Splitter

In response to an original EDI file (“parent file”) being uploaded to the splitter tool 102, splitter 202 automatically splits the content of the parent file into two corresponding temporary files. The temporary files are generated by the splitter 202 by separating the line items for transactions associated with claims originating from an old accounting system (e.g., accounting system 106a of FIG. 1) from the line items for transactions associated with claims originating from a new accounting system (e.g., accounting system 106b of FIG. 1). The temporary files are generated by the splitter 202 according to a business rule relating to the manner in which a cutover date was implemented for transitioning from the old accounting system to the new accounting system. Hence, the splitter 202 may be configured with a rules evaluation engine or may call into a rules engine, e.g., external to splitter 102.

Non-limiting examples of data on which business rules may be based, for use in separating the line items from the original file (i.e., a “key”), include (a) the start date for a given health care service, such as the date a patient is admitted to a hospital or the date a patient receives outpatient services in a medical office; (b) the patient account number format, such as when different account number formats are associated with the old and new accounting systems; and (c) the facility at which the billing service was provided, such as when a group of health care facilities are incrementally migrated to a new accounting system rather than all at once.

Separating the line items from the original file involves reading each line item and processing the line item according to the appropriate business rule. As mentioned, each business rule is associated with a certain key (e.g., the service start date, patient account number, facility ID) for use in processing the line items from the original file. Hence, the precise location of the key in the line item (i.e., in the transaction line) is specified in the business rule so that the splitter can read and interpret the key value from the line item. The 835 ERA specification describes and specifies the location for each data field in a transaction line item in an 835 ERA file, e.g., by loop, segment, and field position. Thus, according to one embodiment, the business rule specifies the key location accordingly, by identifying the loop, segment and field position. Likewise, the splitter 202 is able to interpret the key location to identify the key value for any given transaction line item.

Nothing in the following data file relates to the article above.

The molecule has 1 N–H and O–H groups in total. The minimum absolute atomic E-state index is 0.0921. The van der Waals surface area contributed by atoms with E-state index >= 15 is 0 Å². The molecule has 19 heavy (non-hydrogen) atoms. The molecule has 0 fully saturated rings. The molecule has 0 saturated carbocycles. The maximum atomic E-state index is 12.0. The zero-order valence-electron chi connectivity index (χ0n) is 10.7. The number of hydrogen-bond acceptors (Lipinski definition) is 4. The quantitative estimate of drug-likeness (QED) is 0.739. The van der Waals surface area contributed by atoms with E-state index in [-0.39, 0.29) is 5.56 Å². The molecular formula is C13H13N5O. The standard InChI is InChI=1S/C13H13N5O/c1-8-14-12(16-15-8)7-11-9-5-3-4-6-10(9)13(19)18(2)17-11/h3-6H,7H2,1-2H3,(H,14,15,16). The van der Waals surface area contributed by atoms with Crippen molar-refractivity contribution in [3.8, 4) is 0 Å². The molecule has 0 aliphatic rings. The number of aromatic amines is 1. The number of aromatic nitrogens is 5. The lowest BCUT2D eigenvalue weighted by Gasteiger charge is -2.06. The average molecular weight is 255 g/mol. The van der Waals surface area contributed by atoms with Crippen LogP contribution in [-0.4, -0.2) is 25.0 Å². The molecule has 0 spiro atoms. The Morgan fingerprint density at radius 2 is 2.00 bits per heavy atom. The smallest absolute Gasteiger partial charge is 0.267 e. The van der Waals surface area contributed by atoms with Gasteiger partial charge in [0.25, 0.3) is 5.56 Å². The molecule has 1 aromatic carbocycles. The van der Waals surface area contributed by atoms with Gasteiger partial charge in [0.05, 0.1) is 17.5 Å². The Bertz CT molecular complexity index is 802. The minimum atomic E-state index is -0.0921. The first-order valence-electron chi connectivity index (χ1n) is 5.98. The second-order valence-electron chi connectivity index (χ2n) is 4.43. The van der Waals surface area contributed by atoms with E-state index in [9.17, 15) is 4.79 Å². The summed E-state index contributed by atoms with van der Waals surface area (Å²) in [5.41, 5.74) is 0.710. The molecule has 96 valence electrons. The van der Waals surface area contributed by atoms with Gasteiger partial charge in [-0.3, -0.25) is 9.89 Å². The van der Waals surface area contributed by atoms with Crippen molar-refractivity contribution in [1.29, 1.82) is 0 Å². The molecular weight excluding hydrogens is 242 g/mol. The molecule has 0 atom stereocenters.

Once the splitter 202 locates the key value for a given line item, the splitter 202 applies logic defined in the corresponding business rule. For example, the logic of a business rule may state: for each line item, if the service start date (the key value) is before or on Aug. 1, 2006 (the cutover date), write the line item to temporary file A; else write the line item to temporary file B. For another example, the logic of another business rule may state: for each line item, if the patient account number (the key value) begins with an “H” (as with account numbers in the old system), write the line item to temporary file A; else if the patient account number begins with “I” (as with account numbers in the new system) write the line item to temporary file B. For a final example, the logic of another business rule may state: for each line item, if the facility at which the service was provided (the key value) is facility “A”, “B”, or “C” (as with facilities already transitioned to the new system), write the line item to temporary file A; else if the facility at which the service was provided is facility “D”, “E”, or “F” (as with facilities not yet transitioned to the new system) write the line item to temporary file B. The business rule is used to loop through each line item until the end of line items is reached.